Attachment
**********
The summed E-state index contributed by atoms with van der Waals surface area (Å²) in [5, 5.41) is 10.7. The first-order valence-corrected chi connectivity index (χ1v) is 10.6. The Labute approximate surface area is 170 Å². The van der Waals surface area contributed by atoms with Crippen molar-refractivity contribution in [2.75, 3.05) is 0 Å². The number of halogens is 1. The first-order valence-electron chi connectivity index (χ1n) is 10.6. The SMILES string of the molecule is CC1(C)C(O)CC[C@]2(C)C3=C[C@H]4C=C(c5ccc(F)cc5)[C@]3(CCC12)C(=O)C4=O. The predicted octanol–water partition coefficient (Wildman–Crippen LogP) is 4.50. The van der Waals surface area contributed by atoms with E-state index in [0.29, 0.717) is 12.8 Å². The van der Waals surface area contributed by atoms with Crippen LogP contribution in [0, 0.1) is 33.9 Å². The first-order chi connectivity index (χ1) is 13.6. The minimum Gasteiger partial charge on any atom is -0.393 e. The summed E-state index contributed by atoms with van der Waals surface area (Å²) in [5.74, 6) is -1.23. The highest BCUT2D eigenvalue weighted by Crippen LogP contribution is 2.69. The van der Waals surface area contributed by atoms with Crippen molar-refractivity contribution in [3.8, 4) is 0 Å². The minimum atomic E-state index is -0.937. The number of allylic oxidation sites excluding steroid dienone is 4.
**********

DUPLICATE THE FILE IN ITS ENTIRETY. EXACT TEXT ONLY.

The summed E-state index contributed by atoms with van der Waals surface area (Å²) in [5, 5.41) is 10.7. The first-order valence-corrected chi connectivity index (χ1v) is 10.6. The Labute approximate surface area is 170 Å². The van der Waals surface area contributed by atoms with Crippen molar-refractivity contribution in [2.75, 3.05) is 0 Å². The number of halogens is 1. The first-order valence-electron chi connectivity index (χ1n) is 10.6. The SMILES string of the molecule is CC1(C)C(O)CC[C@]2(C)C3=C[C@H]4C=C(c5ccc(F)cc5)[C@]3(CCC12)C(=O)C4=O. The predicted octanol–water partition coefficient (Wildman–Crippen LogP) is 4.50. The van der Waals surface area contributed by atoms with E-state index in [0.29, 0.717) is 12.8 Å². The van der Waals surface area contributed by atoms with Crippen LogP contribution in [0, 0.1) is 33.9 Å². The first-order chi connectivity index (χ1) is 13.6. The minimum Gasteiger partial charge on any atom is -0.393 e. The summed E-state index contributed by atoms with van der Waals surface area (Å²) in [5.74, 6) is -1.23. The highest BCUT2D eigenvalue weighted by Crippen LogP contribution is 2.69. The van der Waals surface area contributed by atoms with Crippen molar-refractivity contribution in [3.8, 4) is 0 Å². The minimum atomic E-state index is -0.937. The number of allylic oxidation sites excluding steroid dienone is 4.